Despite the utmost diligence and care in managing the patient undergoing cardiac surgery, multiple complications may ensue in the immediate postoperative period. This chapter will discuss the major complications that can arise and various treatment measures that may be employed by the cardiac anesthesiologist, cardiac surgeon, and critical care intensivist.


Cardiovascular effects of common inotropic agents Cardiac complications Postoperative myocardial infarction Postoperative hemodynamic instability Low cardiac output Cardiogenic shock Arrhythmias Vasoplegic syndrome Postoperative cardiac tamponade Cardiopulmonary resuscitation (CPR) after cardiac surgery Circulatory assist devices 


  1. Afilalo J, Mottillo S, Eisenberg MJ, Alexander KP, Noiseux N, Perrault LP, Morin J-F, Langlois Y, Ohayon SM, Monette J. Addition of frailty and disability to cardiac surgery risk scores identifies elderly patients at high risk of mortality or major morbidity. Circ Cardiovasc Qual Outcomes. 2012;5:222–8.CrossRefPubMedGoogle Scholar
  2. Atoui R, Ma F, Langlois Y, Morin JF. Risk factors for prolonged stay in the intensive care unit and on the ward after cardiac surgery. J Card Surg. 2008;23:99–106.CrossRefPubMedGoogle Scholar
  3. Camm AJ, Kirchhof P, Lip GY, Schotten U, Savelieva I, Ernst S, Van Gelder IC, Al-Attar N, Hindricks G, Prendergast B. Guidelines for the management of atrial fibrillation: the Task Force for the Management of Atrial Fibrillation of the European Society of Cardiology (ESC). Eur Heart J. 2010;31:2369–429.CrossRefPubMedGoogle Scholar
  4. Fischer GW, Levin MA. Vasoplegia during cardiac surgery: current concepts and management. Semin Thorac Cardiovasc Surg. 2010;22:140–4.CrossRefPubMedGoogle Scholar
  5. Kuvin JT, Harati NA, Pandian NG, Bojar RM, Khabbaz KR. Postoperative cardiac tamponade in the modern surgical era. Ann Thorac Surg. 2002;74:1148–53.CrossRefPubMedGoogle Scholar
  6. Mathew JP, Fontes ML, Tudor IC, James Ramsay J, Duke P, Mazer CD, Barash PG, Hsu PH, Mangano DT, Investigators of the Ischemia Research and Education Foundation; Multicenter Study of Perioperative Ischemia Research Group. A multicenter risk index for atrial fibrillation after cardiac surgery. JAMA. 2004;291:1720–9.CrossRefPubMedGoogle Scholar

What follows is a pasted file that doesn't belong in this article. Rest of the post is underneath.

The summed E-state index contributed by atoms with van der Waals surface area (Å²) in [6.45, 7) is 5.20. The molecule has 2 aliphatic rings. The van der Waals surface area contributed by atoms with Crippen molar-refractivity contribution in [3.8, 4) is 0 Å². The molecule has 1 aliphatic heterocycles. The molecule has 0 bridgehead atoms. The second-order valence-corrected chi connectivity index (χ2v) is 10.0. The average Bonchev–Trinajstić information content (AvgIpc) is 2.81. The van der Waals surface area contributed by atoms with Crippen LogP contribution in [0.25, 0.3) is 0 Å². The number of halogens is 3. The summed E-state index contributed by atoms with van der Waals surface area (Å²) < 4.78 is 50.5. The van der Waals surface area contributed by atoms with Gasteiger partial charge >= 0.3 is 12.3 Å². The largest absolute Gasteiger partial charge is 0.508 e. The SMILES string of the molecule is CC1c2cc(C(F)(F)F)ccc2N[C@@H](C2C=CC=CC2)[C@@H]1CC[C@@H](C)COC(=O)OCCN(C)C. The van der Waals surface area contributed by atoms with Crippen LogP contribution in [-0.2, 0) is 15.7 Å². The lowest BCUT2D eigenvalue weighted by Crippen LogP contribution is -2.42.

7. O’Neill WW, Kleiman NS, Moses J, Henriques JP, Dixon S, Massaro J, Palacios I, Maini B, Mulukutla S, Džavík V. A prospective randomized clinical trial of hemodynamic support with Impella 2.5 TM versus intra-aortic balloon pump in patients undergoing high-risk percutaneous coronary intervention: the PROTECT II study. Circulation. 2012;126(14):1717–27.CrossRefPubMedGoogle Scholar
  8. Parolari A, Pesce LL, Trezzi M, Cavallotti L, Kassem S, Loardi C, Pacini D, Tremoli E, Alamanni F. EuroSCORE performance in valve surgery: a meta-analysis. Ann Thorac Surg. 2010;89:787–93, 793.e1–2.CrossRefPubMedGoogle Scholar
  9. Toumpoulis IK, Anagnostopoulos CE, Swistel DG, DeRose JJ Jr. Does EuroSCORE predict length of stay and specific postoperative complications after cardiac surgery? Eur J Cardiothorac Surg. 2005;27:128–33.CrossRefPubMedGoogle Scholar
  10. Winkelmayer WC, Levin R, Avorn J. Chronic kidney disease as a risk factor for bleeding complications after coronary artery bypass surgery. Am J Kidney Dis. 2003;41:84–9.CrossRefPubMedGoogle Scholar

Copyright information

© Springer International Publishing AG, part of Springer Nature 2018

Authors and Affiliations

  • Antonio Hernandez Conte
    • 1
    • 2
    Email author
  • Andrew G. Rudikoff
    • 2
  1. 1.University of California, Irvine School of MedicineOrangeUSA
  2. 2.Kaiser Permanente Los Angeles Medical CenterLos AngelesUSA

Personalised recommendations